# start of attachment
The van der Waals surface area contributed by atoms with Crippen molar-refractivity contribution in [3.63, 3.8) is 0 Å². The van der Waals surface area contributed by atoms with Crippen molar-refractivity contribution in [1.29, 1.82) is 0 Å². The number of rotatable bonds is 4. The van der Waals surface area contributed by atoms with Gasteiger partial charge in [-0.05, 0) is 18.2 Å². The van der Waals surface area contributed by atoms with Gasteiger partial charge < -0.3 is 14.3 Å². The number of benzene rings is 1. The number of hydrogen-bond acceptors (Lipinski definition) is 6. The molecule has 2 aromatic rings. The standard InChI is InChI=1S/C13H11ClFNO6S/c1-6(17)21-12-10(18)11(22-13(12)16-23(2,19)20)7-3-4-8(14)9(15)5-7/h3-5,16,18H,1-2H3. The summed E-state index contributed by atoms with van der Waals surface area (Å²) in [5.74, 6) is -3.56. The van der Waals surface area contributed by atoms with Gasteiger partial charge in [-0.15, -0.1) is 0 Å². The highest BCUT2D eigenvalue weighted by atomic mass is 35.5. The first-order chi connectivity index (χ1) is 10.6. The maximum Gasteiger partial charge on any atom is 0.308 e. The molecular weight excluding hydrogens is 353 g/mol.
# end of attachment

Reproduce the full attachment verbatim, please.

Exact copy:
The van der Waals surface area contributed by atoms with Crippen molar-refractivity contribution in [3.63, 3.8) is 0 Å². The van der Waals surface area contributed by atoms with Crippen molar-refractivity contribution in [1.29, 1.82) is 0 Å². The number of rotatable bonds is 4. The van der Waals surface area contributed by atoms with Gasteiger partial charge in [-0.05, 0) is 18.2 Å². The van der Waals surface area contributed by atoms with Gasteiger partial charge < -0.3 is 14.3 Å². The number of benzene rings is 1. The number of hydrogen-bond acceptors (Lipinski definition) is 6. The molecule has 2 aromatic rings. The standard InChI is InChI=1S/C13H11ClFNO6S/c1-6(17)21-12-10(18)11(22-13(12)16-23(2,19)20)7-3-4-8(14)9(15)5-7/h3-5,16,18H,1-2H3. The summed E-state index contributed by atoms with van der Waals surface area (Å²) in [5.74, 6) is -3.56. The van der Waals surface area contributed by atoms with Gasteiger partial charge in [-0.15, -0.1) is 0 Å². The highest BCUT2D eigenvalue weighted by atomic mass is 35.5. The first-order chi connectivity index (χ1) is 10.6. The maximum Gasteiger partial charge on any atom is 0.308 e. The molecular weight excluding hydrogens is 353 g/mol.